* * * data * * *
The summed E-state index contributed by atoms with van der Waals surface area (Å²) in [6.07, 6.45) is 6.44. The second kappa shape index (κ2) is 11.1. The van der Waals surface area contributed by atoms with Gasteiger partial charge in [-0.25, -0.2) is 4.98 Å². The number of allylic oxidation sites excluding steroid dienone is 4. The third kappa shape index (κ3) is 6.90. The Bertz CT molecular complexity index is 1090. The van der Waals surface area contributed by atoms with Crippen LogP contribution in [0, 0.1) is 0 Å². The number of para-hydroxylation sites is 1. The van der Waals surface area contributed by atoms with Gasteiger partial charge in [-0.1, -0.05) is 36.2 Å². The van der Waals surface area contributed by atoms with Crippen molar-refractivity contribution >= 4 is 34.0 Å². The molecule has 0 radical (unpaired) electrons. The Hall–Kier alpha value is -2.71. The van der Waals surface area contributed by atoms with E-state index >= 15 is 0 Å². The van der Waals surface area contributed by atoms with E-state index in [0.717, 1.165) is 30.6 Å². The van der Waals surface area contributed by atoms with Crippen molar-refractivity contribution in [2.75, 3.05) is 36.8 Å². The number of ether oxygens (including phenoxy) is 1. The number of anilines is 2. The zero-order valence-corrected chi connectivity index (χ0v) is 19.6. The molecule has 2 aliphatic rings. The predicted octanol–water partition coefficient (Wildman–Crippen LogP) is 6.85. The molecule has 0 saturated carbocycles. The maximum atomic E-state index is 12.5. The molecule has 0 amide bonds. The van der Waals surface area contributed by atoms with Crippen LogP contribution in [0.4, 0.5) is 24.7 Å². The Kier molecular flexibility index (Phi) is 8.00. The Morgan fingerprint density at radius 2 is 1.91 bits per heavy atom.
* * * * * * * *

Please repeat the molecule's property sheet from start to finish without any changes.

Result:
The summed E-state index contributed by atoms with van der Waals surface area (Å²) in [6.07, 6.45) is 6.44. The second kappa shape index (κ2) is 11.1. The van der Waals surface area contributed by atoms with Gasteiger partial charge in [-0.25, -0.2) is 4.98 Å². The number of allylic oxidation sites excluding steroid dienone is 4. The third kappa shape index (κ3) is 6.90. The Bertz CT molecular complexity index is 1090. The van der Waals surface area contributed by atoms with Crippen LogP contribution in [0, 0.1) is 0 Å². The number of para-hydroxylation sites is 1. The van der Waals surface area contributed by atoms with Gasteiger partial charge in [-0.1, -0.05) is 36.2 Å². The van der Waals surface area contributed by atoms with Crippen molar-refractivity contribution >= 4 is 34.0 Å². The molecule has 0 radical (unpaired) electrons. The Hall–Kier alpha value is -2.71. The van der Waals surface area contributed by atoms with E-state index >= 15 is 0 Å². The van der Waals surface area contributed by atoms with E-state index in [0.717, 1.165) is 30.6 Å². The van der Waals surface area contributed by atoms with Crippen molar-refractivity contribution in [2.75, 3.05) is 36.8 Å². The number of ether oxygens (including phenoxy) is 1. The number of anilines is 2. The zero-order valence-corrected chi connectivity index (χ0v) is 19.6. The molecule has 2 aliphatic rings. The predicted octanol–water partition coefficient (Wildman–Crippen LogP) is 6.85. The molecule has 0 saturated carbocycles. The maximum atomic E-state index is 12.5. The molecule has 0 amide bonds. The van der Waals surface area contributed by atoms with Crippen LogP contribution in [0.4, 0.5) is 24.7 Å². The Kier molecular flexibility index (Phi) is 8.00. The Morgan fingerprint density at radius 2 is 1.91 bits per heavy atom.